BRIEF DESCRIPTION OF THE DRAWINGS

The above objects, advantages and features of the invention will be more fully apparent from the following description when considered in conjunction with the attached drawings, of which:

FIG. 1 is a diagram of the functional components of an adaptive control system according to one embodiment of this invention;

FIG. 2 is a graph in which the spark advance angle required to give particular levels of torque is plotted against air/fuel ratio;

FIG. 3A is a graph showing the variation in optimum spark advance angle between production engines;

FIG. 3B shows how spark advance and air/fuel ratio affect emissions of nitrogen oxides;

FIG. 3C illustrates two control strategies used in the control system of FIG. 1;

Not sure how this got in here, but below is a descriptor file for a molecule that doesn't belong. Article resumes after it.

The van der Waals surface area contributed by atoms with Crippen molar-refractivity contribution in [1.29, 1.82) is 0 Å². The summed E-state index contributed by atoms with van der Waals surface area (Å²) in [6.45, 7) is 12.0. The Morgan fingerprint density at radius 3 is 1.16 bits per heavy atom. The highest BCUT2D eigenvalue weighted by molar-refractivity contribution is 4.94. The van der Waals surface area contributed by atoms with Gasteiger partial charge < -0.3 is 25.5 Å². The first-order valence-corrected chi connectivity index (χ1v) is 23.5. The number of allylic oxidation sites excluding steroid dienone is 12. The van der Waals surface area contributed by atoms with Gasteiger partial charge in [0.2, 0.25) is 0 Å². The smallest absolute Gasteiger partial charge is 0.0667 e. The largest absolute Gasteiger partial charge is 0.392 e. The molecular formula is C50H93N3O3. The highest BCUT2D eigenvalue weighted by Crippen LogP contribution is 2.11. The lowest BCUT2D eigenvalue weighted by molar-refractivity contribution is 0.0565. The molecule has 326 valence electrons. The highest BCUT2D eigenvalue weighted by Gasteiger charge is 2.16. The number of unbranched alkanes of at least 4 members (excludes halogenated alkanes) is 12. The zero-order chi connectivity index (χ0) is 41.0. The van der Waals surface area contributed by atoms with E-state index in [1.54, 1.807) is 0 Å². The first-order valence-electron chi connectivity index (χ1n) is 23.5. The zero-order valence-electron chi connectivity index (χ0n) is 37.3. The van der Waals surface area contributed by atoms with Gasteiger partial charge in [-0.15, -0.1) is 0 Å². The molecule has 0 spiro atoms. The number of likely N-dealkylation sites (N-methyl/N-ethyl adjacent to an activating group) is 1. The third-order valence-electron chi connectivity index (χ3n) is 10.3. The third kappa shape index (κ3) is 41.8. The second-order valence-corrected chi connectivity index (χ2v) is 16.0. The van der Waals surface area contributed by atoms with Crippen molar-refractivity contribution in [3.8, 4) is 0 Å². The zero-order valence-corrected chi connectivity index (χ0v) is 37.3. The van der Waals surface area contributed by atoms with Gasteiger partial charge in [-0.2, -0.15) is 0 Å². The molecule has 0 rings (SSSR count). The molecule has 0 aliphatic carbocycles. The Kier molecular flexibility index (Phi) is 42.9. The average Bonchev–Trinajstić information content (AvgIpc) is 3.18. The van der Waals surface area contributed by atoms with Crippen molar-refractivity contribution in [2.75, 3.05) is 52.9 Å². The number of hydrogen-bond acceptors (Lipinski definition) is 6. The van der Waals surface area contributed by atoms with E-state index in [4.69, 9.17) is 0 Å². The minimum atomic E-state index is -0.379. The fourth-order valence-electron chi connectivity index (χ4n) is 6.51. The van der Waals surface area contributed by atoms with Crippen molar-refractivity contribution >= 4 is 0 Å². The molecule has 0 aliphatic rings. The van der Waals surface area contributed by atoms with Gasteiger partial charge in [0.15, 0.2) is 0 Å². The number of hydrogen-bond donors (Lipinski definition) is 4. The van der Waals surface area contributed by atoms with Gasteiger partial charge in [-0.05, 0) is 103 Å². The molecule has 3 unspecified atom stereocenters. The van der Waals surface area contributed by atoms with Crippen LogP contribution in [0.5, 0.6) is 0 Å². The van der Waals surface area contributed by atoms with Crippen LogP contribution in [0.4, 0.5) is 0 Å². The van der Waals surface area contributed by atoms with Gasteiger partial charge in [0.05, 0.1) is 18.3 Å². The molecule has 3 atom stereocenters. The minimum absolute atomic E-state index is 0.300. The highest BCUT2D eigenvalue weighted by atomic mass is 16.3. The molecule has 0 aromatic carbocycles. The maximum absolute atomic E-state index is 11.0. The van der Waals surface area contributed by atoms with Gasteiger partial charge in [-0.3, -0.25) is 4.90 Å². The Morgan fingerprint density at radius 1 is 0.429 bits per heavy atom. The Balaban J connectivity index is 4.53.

FIG. 4 illustrates the delay and combustion periods in the chamber of a spark ignition engine;

FIG. 5 is a block diagram of a microcomputer system for implementing the functional components of FIG. 1;

FIG. 6 is a layout diagram of the computer program for the microcomputer system of FIG. 5;

FIGS. 7 and 8 are flow charts of the program; and

FIGS. 9 to 15 are diagrams of the functional components of six further adaptive control systems embodying this invention.

DETAILED DESCRIPTION OF THE INVENTION

At the outset, it is noted that U.S. Ser. No. 888,067 filed Jul. 22, 1986 and U.S. Ser. No. 016,790 filed Feb. 20, 1987 are related applications, of which are incorporated herein by reference.

FIG. 2 shows how the performance of a spark ignition engine can be characterized to provide information to enable feed-back control of ignition timing in the form of spark advance angle or mixture composition in the form of air/fuel ratio. FIG. 2 shows graphs in which the spark advance angles required to give particular levels of torque are plotted against air/fuel ratio.